In Jackson, local canines are just as outdoorsy as human residents. People love to bring their furry friends out camping, hiking, and even skiing, but with Grand Teton National Park's ban on dogs on all trails and extensive pet restrictions, how can you get some quality outdoor time around the area with your favorite four-legged adventurer?
Locals know to skip the national parks for an outdoor adventure with Fido and instead head out to the campgrounds within the Bridger-Teton National Forest. While you'll still have to keep your dog on a leash in designated campgrounds, you'll have more freedom to roam and explore the surrounding trails and areas. Keep in mind that these sites are all first-come, first-served, so arrive early to snag a prime spot.
If you're looking for a little more elbow room, you could also try your hand at dispersed camping, which has fewer regulations and restrictions (though your dog must still be under control). In the meantime, these six great dog-friendly camping sites near Jackson are sure to please both you and your pooch.
1. Curtis Canyon Campground
Located just above the National Elk Refuge near town, the Curtis Canyon Campground is a great place to hang out with your pup. Sites are $12 per night and you'll have your choice of 12 spots. The campground has vault toilets, drinking water, and easy access to hiking, mountain biking, horseback riding, and OHV trails nearby. You'll enjoy stunning views of the Tetons and the National Elk Refuge from this campground.
2. Hoback Campground
Just a few miles south of town, below Hoback Junction, the Hoback Campground offers a great place for river runners, dog lovers, and others to relax and spend some quality time outside. This campground is located near the Gros Ventre Wilderness, which offers excellent hiking , and just a few miles away from Granite Hot Springs. Walk for a few short minutes and you'll be at the Hoback River, which is designated as a Wild and Scenic River and is a great spot for fishing. Sites are $15, and the campground offers vault toilets and drinking water.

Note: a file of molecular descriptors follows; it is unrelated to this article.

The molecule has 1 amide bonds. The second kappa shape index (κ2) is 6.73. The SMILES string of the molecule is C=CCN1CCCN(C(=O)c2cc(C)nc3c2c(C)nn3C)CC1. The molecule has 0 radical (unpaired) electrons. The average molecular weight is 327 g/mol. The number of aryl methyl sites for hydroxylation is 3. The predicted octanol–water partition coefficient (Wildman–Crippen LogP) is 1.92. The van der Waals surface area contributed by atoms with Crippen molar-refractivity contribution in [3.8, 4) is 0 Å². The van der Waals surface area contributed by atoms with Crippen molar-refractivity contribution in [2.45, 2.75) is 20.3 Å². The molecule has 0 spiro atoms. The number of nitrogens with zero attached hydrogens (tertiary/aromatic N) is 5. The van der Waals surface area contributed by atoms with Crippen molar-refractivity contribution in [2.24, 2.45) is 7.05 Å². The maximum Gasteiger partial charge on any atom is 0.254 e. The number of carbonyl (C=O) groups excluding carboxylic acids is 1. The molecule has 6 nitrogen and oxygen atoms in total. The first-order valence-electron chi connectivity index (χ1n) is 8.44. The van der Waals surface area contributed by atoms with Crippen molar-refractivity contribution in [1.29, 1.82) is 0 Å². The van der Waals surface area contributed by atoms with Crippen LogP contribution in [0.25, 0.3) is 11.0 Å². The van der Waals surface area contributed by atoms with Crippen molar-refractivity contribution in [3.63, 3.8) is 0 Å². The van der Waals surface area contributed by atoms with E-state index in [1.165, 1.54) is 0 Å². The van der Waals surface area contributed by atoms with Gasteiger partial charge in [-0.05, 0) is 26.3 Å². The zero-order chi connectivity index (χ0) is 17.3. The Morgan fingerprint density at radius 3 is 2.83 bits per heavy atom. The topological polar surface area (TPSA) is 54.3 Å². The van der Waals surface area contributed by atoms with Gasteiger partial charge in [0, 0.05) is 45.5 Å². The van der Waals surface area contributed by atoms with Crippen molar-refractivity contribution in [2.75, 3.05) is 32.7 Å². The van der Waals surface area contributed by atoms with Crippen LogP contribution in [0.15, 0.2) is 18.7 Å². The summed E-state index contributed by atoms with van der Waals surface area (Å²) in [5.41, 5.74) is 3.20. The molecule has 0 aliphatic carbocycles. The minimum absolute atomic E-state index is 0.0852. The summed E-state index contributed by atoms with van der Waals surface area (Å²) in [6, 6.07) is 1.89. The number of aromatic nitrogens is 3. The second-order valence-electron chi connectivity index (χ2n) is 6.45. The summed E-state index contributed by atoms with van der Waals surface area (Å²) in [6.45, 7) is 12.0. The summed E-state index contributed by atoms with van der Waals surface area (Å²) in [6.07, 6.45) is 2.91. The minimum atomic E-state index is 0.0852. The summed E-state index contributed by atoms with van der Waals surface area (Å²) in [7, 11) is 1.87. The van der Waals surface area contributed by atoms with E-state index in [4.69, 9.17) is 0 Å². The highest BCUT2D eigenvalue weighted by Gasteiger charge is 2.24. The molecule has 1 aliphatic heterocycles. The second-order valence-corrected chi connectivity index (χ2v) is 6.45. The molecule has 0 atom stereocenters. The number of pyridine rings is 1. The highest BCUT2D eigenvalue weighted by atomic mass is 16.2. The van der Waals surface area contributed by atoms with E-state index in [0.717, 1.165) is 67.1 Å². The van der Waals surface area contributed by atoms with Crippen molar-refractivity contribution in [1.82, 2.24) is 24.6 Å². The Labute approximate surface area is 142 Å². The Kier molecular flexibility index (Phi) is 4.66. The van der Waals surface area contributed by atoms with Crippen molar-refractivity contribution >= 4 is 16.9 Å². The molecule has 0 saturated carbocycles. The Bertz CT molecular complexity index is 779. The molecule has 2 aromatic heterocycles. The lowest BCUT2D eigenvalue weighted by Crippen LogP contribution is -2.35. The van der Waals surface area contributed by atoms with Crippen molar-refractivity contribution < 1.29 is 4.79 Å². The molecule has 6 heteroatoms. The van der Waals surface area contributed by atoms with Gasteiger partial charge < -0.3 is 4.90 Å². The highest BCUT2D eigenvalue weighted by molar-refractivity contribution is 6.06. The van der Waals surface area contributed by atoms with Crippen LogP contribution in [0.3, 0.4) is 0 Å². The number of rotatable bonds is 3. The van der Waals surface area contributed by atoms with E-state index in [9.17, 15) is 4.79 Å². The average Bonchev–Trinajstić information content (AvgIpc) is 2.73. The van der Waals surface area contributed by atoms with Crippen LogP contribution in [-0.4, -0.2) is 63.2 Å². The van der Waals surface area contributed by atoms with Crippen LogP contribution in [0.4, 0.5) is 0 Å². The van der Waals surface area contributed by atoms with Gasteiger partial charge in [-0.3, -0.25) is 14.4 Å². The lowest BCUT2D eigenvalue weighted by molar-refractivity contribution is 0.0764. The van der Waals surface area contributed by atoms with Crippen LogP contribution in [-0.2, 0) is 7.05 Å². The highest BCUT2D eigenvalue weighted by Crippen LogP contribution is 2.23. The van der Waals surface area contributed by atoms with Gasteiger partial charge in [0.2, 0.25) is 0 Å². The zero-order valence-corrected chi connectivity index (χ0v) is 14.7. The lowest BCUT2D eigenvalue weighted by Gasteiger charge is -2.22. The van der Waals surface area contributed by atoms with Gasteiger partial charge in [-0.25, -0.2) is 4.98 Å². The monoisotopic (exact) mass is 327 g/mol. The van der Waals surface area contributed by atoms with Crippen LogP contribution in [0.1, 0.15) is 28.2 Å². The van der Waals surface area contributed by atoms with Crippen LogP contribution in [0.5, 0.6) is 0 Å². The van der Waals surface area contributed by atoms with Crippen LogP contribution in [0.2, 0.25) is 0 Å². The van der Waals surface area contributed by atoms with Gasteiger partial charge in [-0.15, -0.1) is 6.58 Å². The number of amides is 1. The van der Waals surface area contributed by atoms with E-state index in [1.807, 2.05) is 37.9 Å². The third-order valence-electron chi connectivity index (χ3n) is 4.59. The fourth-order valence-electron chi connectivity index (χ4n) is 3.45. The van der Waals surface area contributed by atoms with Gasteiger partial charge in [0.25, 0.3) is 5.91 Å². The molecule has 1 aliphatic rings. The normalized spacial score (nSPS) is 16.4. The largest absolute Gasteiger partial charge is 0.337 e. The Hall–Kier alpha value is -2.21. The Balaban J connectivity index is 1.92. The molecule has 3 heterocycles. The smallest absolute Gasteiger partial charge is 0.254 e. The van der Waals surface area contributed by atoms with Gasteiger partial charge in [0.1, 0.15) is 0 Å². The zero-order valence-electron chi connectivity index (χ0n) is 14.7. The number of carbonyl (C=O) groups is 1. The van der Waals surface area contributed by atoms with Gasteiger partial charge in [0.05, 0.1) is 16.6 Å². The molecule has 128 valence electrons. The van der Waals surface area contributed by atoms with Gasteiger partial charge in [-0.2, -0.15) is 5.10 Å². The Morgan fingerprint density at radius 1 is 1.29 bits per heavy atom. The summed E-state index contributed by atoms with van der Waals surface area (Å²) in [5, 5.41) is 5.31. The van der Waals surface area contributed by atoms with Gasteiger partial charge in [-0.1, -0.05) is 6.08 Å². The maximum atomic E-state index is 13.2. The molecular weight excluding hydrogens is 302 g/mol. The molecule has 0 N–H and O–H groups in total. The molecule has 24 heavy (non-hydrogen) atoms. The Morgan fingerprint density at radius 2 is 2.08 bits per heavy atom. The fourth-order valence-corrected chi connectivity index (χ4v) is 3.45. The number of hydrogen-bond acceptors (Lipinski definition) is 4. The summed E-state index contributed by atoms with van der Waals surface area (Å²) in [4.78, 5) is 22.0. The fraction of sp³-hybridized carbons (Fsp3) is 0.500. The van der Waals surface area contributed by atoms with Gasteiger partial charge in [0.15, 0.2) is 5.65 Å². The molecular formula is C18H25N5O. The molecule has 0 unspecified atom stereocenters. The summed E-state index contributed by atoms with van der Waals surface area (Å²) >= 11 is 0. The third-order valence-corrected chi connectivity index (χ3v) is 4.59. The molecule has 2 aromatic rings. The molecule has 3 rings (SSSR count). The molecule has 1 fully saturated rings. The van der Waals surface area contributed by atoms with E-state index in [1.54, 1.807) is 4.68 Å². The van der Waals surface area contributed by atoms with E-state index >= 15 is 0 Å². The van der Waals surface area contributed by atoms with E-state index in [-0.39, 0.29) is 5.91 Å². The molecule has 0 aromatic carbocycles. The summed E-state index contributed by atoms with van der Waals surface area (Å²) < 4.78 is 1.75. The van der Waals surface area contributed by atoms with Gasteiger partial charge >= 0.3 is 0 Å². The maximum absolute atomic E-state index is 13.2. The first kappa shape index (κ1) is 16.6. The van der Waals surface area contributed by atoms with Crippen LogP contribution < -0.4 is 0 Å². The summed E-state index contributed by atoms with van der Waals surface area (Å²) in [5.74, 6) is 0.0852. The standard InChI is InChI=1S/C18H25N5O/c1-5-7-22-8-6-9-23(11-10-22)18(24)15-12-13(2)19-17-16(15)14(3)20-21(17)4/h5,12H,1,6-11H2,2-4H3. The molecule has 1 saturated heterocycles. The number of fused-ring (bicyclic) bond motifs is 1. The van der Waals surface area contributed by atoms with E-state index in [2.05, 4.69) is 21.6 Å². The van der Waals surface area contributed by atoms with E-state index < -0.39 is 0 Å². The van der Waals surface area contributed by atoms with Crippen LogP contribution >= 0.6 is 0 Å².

3. Atherton Creek Campground
Enjoy some relaxation at Atherton Creek Campground , which is right on Lower Slide Lake down Gros Ventre Road. This area is on the edge of the Gros Ventre Wilderness and allows great opportunities for hiking (including the gorgeous Gros Ventre Skyline Trail ) as well as water recreation on the lake, which is a popular place for swimming and stand-up paddleboarding. You can also enjoy excellent trout fishing at the creek or explore the Gros Ventre Slide area. Sites are $12 per night and vault toilets and potable water are available.
4. Sheffield Creek Campground
A good option for those who would like to be close to Yellowstone and Grand Teton national parks is Sheffield Creek Campground. This small campground is located north of Moran and close to the borders of both parks. It is also right next to the Teton Wilderness and offers a convenient gateway to any one of those spots. Sites are only $5, but be sure to snag one early since only five are available.
5. Turpin Meadow Campground
If you have a hard-sided trailer or vehicle, consider heading out to Turpin Meadow Campground , located on Buffalo Valley Road near Togwotee Pass. Sites are only $10, but tents are not allowed at this campground, so be prepared to sleep in your trailer or camper with your pup. It is located right on the edge of the Teton Wilderness so you'll find plenty of trails to explore. You'll also find a hitching post and stock corral nearby.
6. East Table Campground
Head down the Snake River to snag a spot at East Table Campground . This campground is great for anyone looking to do some boating or fishing, since the Wild and Scenic Snake River is just across the way. You'll find several non-motorized boat launches nearby as well as spots to toss in a line and try your hand at some fishing. Sites are $15 and 18 are available. Several other campgrounds are also nearby if this one is full when you arrive.
The National Forest Foundation promotes the enhancement and public enjoyment of the 193-million-acre National Forest System. By directly engaging Americans and leveraging private and public funding, the NFF improves forest health and Americans’ outdoor experiences. The NFF’s programs inform millions of Americans about the importance of these treasured landscapes. Each year, the NFF restores fish and wildlife habitat, plants trees in areas affected by fires, insects and disease, improves recreational opportunities, and enables communities to steward their National Forests and Grasslands. Learn more at www.nationalforests.org.